When studying the Radon transform, we saw that we could reconstruct the Fourier transform of a function from its Radon Transform:

- The Fourier Transform integrates the product of a function with “waves” that are constant on hyperplanes.
- The Radon Transform computes the integral of a function over these hyperplanes.
- So the Fourier Transform of a function is a sort of phase-weighted sum of integrals over hyperplanes, i.e. a phase-weighted sum of the Radon transform.

When evaluating the Fourier Transform of a function at a point , the hyperplane appears with “weight” . So we can write the Fourier transform of in terms of the Radon Transform as follows:

The same arguments apply to the X-Ray transform. In fact, we can compute the Radon transform from the X-Ray transform at a hyperplane by integrating over a set of parallel lines that covers the hyperplane (there is more than one way to do this!).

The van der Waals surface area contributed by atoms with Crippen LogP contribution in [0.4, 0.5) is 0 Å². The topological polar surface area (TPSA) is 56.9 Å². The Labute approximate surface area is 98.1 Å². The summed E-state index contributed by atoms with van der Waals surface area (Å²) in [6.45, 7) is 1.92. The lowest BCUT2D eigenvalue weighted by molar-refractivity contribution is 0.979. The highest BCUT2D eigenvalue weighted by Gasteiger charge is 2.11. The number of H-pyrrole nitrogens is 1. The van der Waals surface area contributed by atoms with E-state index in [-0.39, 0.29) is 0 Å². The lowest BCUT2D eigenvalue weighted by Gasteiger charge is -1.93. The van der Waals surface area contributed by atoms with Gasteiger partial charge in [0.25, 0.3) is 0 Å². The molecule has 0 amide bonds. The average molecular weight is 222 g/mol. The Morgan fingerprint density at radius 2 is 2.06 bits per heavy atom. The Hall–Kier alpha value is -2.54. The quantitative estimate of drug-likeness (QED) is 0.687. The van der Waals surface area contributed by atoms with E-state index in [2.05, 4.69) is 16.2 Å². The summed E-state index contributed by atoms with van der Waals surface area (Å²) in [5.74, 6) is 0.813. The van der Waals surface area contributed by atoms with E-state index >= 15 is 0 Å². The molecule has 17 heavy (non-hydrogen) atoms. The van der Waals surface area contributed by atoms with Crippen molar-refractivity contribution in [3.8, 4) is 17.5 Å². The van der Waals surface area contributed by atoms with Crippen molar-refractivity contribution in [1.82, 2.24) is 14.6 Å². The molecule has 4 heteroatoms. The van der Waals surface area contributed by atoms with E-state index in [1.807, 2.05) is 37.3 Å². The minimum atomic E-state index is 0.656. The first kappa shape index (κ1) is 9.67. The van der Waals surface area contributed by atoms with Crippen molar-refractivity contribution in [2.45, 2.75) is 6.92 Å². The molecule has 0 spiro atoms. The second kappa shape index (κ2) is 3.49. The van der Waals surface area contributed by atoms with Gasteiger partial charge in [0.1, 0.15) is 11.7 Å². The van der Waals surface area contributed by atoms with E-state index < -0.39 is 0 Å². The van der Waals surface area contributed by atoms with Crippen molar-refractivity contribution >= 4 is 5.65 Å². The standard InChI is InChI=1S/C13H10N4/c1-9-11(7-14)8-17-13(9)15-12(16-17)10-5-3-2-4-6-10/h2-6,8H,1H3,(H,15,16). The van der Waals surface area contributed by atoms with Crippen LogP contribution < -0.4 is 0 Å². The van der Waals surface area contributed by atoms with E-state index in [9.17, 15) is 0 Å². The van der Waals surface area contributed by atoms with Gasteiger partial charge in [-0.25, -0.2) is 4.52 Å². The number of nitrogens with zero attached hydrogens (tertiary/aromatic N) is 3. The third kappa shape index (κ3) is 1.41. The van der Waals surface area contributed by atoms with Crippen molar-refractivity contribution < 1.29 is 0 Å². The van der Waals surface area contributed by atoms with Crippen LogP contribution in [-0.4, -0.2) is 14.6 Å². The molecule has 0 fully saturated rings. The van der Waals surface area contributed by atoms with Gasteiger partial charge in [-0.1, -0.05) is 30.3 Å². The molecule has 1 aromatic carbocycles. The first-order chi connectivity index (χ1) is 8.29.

To compute the Fourier Transform directly from the X-Ray transform, consider the following. Say we want to compute the Fourier Transform of at a frequency vector . We can pick any orthogonal , and have . Now the “wave” with frequency will be constant in direction , so to compute the Fourier Transform of at we just need to add up the integrals of along the lines in direction — — weighted it by the value of the wave on these lines. In other words

for . Notice that our choice of was arbitrary, so this really gives us a continuum of formulas, one for each .